author = "Simon Hyttel-S{\o}rensen and Topun Austin and {van Bel}, Frank and Manon Benders and Olivier Claris and Dempsey, {Eugene M.} and Monica Fumagalli and Christian Gluud and Cornelia Hagmann and Lena Hellstr{\"o}m-Westas and Petra Lemmers and Gunnar Naulaers and {van Oeveren}, Wim and Adelina Pellicer and Gerhard Pichler and Claudia Roll and St{\o}y, {Lina Saem} and Martin Wolf and Gorm Greisen",
year = "2013",
language = "English",
volume = "60",
journal = "Danish Medical Journal",
issn = "2245-1919",
publisher = "Almindelige Danske Laegeforening",
number = "1",

}

TY - JOUR

T1 - Clinical use of cerebral oximetry in extremely preterm infants is feasible

AU - Hyttel-Sørensen, Simon

AU - Austin, Topun

AU - van Bel, Frank

AU - Benders, Manon

AU - Claris, Olivier

AU - Dempsey, Eugene M.

AU - Fumagalli, Monica

AU - Gluud, Christian

AU - Hagmann, Cornelia

AU - Hellström-Westas, Lena

AU - Lemmers, Petra

AU - Naulaers, Gunnar

AU - van Oeveren, Wim

AU - Pellicer, Adelina

AU - Pichler, Gerhard

AU - Roll, Claudia

AU - Støy, Lina Saem

AU - Wolf, Martin

AU - Greisen, Gorm

PY - 2013

Y1 - 2013

N2 - INTRODUCTION: The research programme Safeguarding the Brains of our smallest Children (SafeBoosC) aims to test the benefits and harms of cerebral near-infrared spectroscopy (NIRS) oximetry in infants born before 28 weeks of gestation. In a phase II trial, infants will be randomised to visible cerebral NIRS oximetry with pre-specified treatment guidelines compared to standard care with blinded NIRS-monitoring. The primary outcome is duration multiplied with the extent outside the normal range of regional tissue oxygen saturation of haemoglobin (rStO2) of 55 to 85% in percentage hours (burden). This study was a pilot of the Visible Oximetry Group. MATERIAL AND METHODS: This was an observational study including ten infants. RESULTS: The median gestational age was 26 weeks + three days, and the median start-up time was 133 minutes after delivery. The median recording time was 69.7 hours, mean rStO2 was 64.2 ± 4.5%, median burden of hyper- and hypoxia was 30.3% hours (range 2.8-112.3). Clinical staff responded to an out of range value 29 times - only once to values above 85%. In comparison, there were 83 periods of more than ten minutes with an rStO2 below 55% and four episodes with an rStO2 above 85%. These periods accounted for 72% of the total hypoxia burden. A total of 18 of the 29 interventions were adjustments of FiO2 which in 13 of the 18 times resulted in an out-of-range SpO2. Two infants suffered second-degree burns from the sensor. Five infants died. In all cases, this was unrelated to NIRS monitoring and treatment. CONCLUSION: The intervention of early cerebral NIRS monitoring proved feasible, but prolonged periods of hypoxia went untreated. Thus, a revision of the treatment guideline and an alarm system is required. FUNDING: The Elsass Foundation funded the present study. TRIAL REGISTRATION: Clinicaltrials.gov: NCT01530360.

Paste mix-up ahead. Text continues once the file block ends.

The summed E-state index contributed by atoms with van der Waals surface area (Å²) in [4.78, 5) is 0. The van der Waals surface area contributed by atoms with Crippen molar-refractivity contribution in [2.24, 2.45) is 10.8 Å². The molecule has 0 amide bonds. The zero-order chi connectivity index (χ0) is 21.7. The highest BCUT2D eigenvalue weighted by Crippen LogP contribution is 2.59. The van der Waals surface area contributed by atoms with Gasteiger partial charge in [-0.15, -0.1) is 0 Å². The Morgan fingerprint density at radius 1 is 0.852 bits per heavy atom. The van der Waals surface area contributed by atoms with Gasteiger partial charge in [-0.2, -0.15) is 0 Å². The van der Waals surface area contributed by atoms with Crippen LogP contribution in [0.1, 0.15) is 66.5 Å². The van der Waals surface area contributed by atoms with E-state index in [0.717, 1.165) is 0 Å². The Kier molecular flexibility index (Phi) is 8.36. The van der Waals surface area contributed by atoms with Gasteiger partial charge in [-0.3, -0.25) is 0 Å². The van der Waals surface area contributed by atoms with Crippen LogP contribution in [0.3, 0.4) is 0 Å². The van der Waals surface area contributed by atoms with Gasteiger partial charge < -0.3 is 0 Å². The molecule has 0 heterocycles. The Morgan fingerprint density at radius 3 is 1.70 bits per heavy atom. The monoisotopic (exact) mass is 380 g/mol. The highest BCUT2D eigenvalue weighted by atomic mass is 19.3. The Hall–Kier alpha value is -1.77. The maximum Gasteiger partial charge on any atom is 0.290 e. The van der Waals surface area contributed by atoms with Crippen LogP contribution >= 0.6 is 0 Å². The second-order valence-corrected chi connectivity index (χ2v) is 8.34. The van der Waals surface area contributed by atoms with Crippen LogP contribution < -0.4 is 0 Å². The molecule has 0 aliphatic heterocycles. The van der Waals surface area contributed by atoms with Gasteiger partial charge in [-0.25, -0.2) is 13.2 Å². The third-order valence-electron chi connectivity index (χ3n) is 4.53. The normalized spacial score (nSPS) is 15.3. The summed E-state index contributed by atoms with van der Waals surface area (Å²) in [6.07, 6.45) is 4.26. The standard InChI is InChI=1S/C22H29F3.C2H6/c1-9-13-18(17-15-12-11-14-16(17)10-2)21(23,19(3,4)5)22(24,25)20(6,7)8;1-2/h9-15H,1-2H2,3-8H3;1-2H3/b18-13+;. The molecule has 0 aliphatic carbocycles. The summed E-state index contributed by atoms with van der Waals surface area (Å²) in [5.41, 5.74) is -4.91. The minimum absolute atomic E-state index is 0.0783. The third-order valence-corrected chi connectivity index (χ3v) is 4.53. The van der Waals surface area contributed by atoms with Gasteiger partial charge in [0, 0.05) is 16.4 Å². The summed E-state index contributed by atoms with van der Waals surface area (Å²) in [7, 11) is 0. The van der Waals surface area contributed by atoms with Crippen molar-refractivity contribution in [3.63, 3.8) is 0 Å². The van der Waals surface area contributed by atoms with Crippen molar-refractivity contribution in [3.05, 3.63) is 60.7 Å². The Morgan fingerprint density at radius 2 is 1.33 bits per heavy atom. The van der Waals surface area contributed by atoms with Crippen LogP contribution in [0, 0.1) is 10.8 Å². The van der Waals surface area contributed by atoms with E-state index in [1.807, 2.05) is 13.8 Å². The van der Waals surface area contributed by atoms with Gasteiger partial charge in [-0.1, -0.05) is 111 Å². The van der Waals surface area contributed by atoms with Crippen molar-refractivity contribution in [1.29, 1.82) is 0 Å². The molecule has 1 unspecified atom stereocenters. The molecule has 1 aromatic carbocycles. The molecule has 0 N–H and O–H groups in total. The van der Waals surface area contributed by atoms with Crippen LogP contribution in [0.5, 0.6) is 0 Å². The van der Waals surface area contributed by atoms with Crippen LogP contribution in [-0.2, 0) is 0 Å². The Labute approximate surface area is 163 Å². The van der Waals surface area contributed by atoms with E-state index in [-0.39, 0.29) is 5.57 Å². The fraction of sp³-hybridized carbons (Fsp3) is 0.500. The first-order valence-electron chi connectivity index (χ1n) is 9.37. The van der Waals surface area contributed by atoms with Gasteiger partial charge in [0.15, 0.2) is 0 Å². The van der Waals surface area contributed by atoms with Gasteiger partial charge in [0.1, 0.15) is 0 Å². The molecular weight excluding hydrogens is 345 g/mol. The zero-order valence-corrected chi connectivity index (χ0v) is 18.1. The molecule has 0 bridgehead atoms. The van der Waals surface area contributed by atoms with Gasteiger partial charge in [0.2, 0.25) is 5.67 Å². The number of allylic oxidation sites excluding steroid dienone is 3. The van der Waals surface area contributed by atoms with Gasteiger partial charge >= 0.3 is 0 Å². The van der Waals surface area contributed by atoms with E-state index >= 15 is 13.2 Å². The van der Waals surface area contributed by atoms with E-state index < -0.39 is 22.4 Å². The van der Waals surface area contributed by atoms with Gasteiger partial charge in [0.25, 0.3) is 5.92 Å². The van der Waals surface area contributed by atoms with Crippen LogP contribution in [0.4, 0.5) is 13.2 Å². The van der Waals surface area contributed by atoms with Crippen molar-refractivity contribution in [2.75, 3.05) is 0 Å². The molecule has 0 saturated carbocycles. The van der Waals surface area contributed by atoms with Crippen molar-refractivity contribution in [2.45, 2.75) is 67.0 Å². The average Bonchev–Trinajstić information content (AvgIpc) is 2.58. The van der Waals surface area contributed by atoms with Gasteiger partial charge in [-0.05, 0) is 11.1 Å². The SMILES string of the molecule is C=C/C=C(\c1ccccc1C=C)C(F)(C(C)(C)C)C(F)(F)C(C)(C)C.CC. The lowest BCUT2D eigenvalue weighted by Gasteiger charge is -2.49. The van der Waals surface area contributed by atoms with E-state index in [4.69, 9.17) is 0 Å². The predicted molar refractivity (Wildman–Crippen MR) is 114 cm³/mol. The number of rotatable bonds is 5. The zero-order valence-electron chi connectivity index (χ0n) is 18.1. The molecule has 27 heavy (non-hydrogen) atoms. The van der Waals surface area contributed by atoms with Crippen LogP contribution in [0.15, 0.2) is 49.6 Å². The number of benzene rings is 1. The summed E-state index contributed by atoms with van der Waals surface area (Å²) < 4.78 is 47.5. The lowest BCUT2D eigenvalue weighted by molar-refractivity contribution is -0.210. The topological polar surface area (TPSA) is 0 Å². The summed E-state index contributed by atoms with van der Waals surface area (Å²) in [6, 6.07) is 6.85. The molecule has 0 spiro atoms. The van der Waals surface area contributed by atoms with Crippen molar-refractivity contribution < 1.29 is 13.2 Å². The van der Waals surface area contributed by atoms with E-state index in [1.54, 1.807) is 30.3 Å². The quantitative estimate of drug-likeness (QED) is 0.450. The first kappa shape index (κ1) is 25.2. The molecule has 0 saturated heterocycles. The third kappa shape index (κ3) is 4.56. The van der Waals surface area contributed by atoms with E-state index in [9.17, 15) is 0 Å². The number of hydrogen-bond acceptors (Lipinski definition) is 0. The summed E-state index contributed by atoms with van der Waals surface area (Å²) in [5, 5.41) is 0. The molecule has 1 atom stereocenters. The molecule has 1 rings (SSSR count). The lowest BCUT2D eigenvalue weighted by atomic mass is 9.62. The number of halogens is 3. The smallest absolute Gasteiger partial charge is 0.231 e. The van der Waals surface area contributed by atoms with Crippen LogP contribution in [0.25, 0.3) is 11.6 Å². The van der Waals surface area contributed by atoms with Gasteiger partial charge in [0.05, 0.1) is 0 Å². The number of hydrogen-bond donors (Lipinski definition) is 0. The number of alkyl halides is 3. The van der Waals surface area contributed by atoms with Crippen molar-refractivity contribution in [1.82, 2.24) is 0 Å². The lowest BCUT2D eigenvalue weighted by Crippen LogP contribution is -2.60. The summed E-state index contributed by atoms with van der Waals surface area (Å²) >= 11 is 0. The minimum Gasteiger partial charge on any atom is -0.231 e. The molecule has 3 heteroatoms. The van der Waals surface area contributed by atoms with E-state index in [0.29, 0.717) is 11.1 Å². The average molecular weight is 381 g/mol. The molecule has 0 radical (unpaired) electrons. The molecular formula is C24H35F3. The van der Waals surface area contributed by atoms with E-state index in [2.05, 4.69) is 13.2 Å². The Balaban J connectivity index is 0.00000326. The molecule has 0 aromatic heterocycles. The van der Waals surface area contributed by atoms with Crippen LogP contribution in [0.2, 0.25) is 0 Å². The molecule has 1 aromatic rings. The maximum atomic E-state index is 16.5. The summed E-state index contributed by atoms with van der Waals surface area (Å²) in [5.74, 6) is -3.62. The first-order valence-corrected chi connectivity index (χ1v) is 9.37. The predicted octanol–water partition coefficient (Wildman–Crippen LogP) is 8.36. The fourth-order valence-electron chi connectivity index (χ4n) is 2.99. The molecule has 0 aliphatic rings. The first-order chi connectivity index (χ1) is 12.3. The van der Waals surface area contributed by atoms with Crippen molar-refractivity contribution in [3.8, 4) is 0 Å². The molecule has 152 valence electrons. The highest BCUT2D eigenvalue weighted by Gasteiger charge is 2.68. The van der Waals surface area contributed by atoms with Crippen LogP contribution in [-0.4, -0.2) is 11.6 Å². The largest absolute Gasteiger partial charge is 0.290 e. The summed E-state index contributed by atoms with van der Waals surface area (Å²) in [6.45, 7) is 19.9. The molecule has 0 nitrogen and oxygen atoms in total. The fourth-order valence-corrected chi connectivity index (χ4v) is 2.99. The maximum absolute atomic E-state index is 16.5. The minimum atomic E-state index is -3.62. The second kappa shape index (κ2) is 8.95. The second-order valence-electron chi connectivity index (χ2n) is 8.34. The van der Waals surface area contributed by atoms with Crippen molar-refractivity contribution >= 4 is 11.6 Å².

AB - INTRODUCTION: The research programme Safeguarding the Brains of our smallest Children (SafeBoosC) aims to test the benefits and harms of cerebral near-infrared spectroscopy (NIRS) oximetry in infants born before 28 weeks of gestation. In a phase II trial, infants will be randomised to visible cerebral NIRS oximetry with pre-specified treatment guidelines compared to standard care with blinded NIRS-monitoring. The primary outcome is duration multiplied with the extent outside the normal range of regional tissue oxygen saturation of haemoglobin (rStO2) of 55 to 85% in percentage hours (burden). This study was a pilot of the Visible Oximetry Group. MATERIAL AND METHODS: This was an observational study including ten infants. RESULTS: The median gestational age was 26 weeks + three days, and the median start-up time was 133 minutes after delivery. The median recording time was 69.7 hours, mean rStO2 was 64.2 ± 4.5%, median burden of hyper- and hypoxia was 30.3% hours (range 2.8-112.3). Clinical staff responded to an out of range value 29 times - only once to values above 85%. In comparison, there were 83 periods of more than ten minutes with an rStO2 below 55% and four episodes with an rStO2 above 85%. These periods accounted for 72% of the total hypoxia burden. A total of 18 of the 29 interventions were adjustments of FiO2 which in 13 of the 18 times resulted in an out-of-range SpO2. Two infants suffered second-degree burns from the sensor. Five infants died. In all cases, this was unrelated to NIRS monitoring and treatment. CONCLUSION: The intervention of early cerebral NIRS monitoring proved feasible, but prolonged periods of hypoxia went untreated. Thus, a revision of the treatment guideline and an alarm system is required. FUNDING: The Elsass Foundation funded the present study. TRIAL REGISTRATION: Clinicaltrials.gov: NCT01530360.

UR - http://www.scopus.com/inward/record.url?scp=84873248511&partnerID=8YFLogxK

UR - http://www.scopus.com/inward/citedby.url?scp=84873248511&partnerID=8YFLogxK

M3 - Article

AN - SCOPUS:84873248511

VL - 60

JO - Danish Medical Journal

JF - Danish Medical Journal

SN - 2245-1919

IS - 1

ER -